That the chestnut mousse cake can be assembled in less than 20 minutes is the least of its virtues. Be sure you buy the chestnut pure'e that is marked "Chestnut Spread" on one side of the label and "Cre'me de Marrons" on the other. This is imported from France, and the best price I found is at Sutton Place Gourmet. The ladyfingers, which I buy commercially, should be placed neatly around the sides of the springform pan since they will be quite visible when the cake is unmolded. However you fill in the bottom matters not, because the ladyfingers are safely covered with the chestnut mousse. AVOCADO AND CLAM SOUP (8 servings) 3 6 1/2-ounce cans minced clams 3 ripe avocados 3 10 3/4-ounce cans chicken broth 1 1/4 cups heavy cream 1/2 cup milk White pepper to taste

Process until smooth one can of clams with its liquid with the flesh of one avocado, empty into a large saucepan and continue with the remaining clams and avocados. Whisk the chicken broth into the mixture, then the cream and the milk. Heat, season with freshly ground white pepper to taste and serve. ROAST ROLLED LOIN OF VEAL STUFFED WITH SPINACH AND SWEETBREADS (8 servings) 1 1/4 pounds veal sweetbreads 3/4 pound fresh spinach leaves 3 1/2 pounds boneless veal loin, cut from sirloin (narrow) end Salt and pepper to season veal 4 to 5 strips barding fat 2 carrots, coarsely chopped 1 large onion, coarsely chopped 2 stalks celery, coarsely chopped 1 cup dry white wine 10 1/2-ounce can beef bouillon

Soak the sweetbreads for 2 hours under a dripping tap of cold water. Place them in a saucepan, cover with cold water, bring to a simmer and cook at the simmer for 8 minutes. Turn the sweetbreads into a colander, run cold water over them for 10 minutes, or until they are cool, and pull off the membranes and gristle surrounding them. Do not be concerned if the lobes are separated in the process. Drain, dry in paper towels and refrigerate until needed. The sweetbreads can be prepared to this point a day in advance.

Wash the spinach, trim coarse stems and blanch the leaves for 1 1/2 minutes in a large pot of boiling water. Immediately turn into a colander and refresh under cold running water. Spread the spinach leaves on layers of paper towels and place the layers (there will be about four) on top of each other. Roll the package, place in a plastic bag and refrigerate. The spinach can be prepared to this point a day in advance.

Spread the veal open, remove the narrow strip of tenderloin, slice thinly into medallions and freeze for another time. Trim the inside of the roast of fat, gristle and membranes and refrigerate until needed.

About three hours before the roast is to go into the oven, spread the meat open and cover it with a thick layer of spinach leaves. Arrange the sweetbreads lengthwise down the middle of the meat and season them with salt and pepper. Thread a darning needle with butcher's twine, fold the roast over itself and sew the roast closed. The roll will be loose. Stuff back into the ends any sweetbreads that may have fallen out. Then tie the roast with twine tightly around its girth at 1-inch intervals to make a compact roll. Also tie it lengthwise to come over the ends to hold the stuffing in, tucking in any rogue sweetbreads as you go along. Rub the roast with salt, pepper and thyme. Place it in a heavy oval casserole, preferably enamel on cast iron, that has a lid and is just large enough to hold the meat.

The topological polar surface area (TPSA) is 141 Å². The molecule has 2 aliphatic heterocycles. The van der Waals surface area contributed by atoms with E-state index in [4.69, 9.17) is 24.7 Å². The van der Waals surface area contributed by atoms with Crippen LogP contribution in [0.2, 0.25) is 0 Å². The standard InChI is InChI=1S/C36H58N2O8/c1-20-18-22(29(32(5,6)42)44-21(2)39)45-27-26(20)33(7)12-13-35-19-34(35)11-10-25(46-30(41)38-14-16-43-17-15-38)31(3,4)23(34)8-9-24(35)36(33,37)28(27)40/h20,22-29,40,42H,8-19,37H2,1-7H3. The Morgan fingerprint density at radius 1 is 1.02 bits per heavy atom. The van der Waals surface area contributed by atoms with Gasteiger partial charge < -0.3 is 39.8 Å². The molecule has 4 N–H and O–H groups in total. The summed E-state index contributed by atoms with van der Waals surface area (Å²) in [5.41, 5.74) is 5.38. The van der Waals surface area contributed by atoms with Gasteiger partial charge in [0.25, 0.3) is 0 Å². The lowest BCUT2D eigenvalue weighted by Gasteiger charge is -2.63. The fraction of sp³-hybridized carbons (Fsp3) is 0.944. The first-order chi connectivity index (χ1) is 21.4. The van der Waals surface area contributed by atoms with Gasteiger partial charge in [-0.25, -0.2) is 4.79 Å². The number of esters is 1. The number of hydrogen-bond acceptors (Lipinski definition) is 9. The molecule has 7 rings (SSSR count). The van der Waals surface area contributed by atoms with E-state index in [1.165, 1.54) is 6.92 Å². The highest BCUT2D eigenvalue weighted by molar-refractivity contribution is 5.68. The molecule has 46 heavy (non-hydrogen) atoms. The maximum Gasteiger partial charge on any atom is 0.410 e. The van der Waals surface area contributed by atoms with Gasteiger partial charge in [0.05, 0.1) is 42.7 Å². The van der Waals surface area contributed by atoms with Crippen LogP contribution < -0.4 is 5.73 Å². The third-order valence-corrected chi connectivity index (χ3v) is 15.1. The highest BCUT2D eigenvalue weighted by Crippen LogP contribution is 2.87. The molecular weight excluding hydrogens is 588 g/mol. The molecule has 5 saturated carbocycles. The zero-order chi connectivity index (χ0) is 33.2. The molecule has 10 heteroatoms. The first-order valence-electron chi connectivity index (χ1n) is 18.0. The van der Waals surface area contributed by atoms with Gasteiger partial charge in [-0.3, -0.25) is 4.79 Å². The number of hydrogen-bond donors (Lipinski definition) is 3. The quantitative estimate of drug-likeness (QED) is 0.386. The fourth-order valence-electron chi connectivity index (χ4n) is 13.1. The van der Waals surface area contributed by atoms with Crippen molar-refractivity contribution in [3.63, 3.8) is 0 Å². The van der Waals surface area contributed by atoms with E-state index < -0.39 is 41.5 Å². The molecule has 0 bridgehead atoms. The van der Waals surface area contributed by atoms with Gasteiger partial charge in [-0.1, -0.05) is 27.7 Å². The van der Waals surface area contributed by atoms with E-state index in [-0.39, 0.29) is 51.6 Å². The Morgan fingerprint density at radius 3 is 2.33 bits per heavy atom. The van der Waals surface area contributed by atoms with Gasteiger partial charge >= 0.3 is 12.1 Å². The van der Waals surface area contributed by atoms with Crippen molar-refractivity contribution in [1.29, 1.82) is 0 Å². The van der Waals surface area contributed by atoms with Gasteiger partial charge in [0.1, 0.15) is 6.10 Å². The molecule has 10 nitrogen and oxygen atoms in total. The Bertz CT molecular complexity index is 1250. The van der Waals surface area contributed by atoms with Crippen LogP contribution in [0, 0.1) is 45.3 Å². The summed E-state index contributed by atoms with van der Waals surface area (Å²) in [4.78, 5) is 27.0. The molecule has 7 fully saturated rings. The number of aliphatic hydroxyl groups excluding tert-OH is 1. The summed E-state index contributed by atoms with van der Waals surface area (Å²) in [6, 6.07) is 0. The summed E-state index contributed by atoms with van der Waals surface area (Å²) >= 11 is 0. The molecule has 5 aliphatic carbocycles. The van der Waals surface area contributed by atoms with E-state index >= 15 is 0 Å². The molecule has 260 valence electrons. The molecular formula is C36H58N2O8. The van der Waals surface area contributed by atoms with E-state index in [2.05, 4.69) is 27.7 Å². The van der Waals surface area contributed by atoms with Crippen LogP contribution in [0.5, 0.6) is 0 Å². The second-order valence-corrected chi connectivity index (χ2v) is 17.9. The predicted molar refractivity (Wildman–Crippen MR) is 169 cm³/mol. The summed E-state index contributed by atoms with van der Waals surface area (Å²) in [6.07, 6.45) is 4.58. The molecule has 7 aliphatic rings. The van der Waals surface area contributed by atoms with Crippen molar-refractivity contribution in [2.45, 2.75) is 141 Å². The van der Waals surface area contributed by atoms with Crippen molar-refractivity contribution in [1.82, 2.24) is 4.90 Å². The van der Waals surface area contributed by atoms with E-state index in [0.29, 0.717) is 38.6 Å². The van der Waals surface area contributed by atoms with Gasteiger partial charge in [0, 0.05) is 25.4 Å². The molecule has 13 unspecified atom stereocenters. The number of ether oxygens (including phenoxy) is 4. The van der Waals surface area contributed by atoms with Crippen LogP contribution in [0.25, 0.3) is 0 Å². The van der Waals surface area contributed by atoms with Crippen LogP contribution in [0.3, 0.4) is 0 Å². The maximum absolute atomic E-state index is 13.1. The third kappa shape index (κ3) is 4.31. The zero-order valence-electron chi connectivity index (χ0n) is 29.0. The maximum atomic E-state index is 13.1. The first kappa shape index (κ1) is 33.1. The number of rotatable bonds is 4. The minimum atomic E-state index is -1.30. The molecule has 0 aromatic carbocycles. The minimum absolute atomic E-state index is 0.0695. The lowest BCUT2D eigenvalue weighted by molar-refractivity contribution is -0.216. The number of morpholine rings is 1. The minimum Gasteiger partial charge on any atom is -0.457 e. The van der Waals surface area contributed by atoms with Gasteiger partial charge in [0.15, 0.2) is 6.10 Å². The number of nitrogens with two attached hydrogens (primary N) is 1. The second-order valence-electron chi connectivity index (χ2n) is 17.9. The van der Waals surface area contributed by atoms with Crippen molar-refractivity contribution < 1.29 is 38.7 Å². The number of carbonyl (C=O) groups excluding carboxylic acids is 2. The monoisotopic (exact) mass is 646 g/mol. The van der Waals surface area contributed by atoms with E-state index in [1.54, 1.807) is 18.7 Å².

About 2 1/4 hours before the veal is to be served, place the casserole, uncovered, in a 500-degree oven for 20 minutes to sear the meat. Remove from the oven, lay the strips of barding fat -- overlapping slightly -- down the length of the roast and add the carrots, onions, celery and white wine to the pot. Cover the pot, return it to the oven and turn the heat down to 350 degrees. Braise the veal in the covered casserole for 40 minutes and remove from oven.

Transfer the meat to a roasting pan with a rack and return to the oven, still at 350 degrees, for one hour. Add the beef bouillon to the casserole with its liquid, bring to a boil, stir the brown residue from the sides of the casserole into the liquid and cook over high heat for 5 minutes. Strain into a saucepan, pressing down on the vegetables to extract all the juices and set aside.

When the veal has finished roasting, transfer it to a carving board, cover with a tent of foil and let sit for from 15 minutes to half an hour until ready to carve. Remove the roasting rack and pour the juices from the saucepan into the roasting pan. Bring to a boil and, stirring constantly with a wooden spoon, deglaze the pan, incorporating all the glaze and brown bits into the sauce. Return the sauce to the saucepan and set aside.

To serve, remove all the strings from the veal, including those that were used to sew the meat together. Using a very sharp knife, cut the veal into thin slices and arrange down the center of a serving platter. Use a spatula to serve the veal to keep the sweetbread stuffing in place. Spoon some of the fat off the surface of the sauce, bring the sauce to a boil and serve with the veal. SAUTEED CUCUMBERS (8 servings) 10 large cucumbers 2 tablespoons coarse salt 6 tablespoons unsalted butter 1/2 cup minced parsley White pepper to taste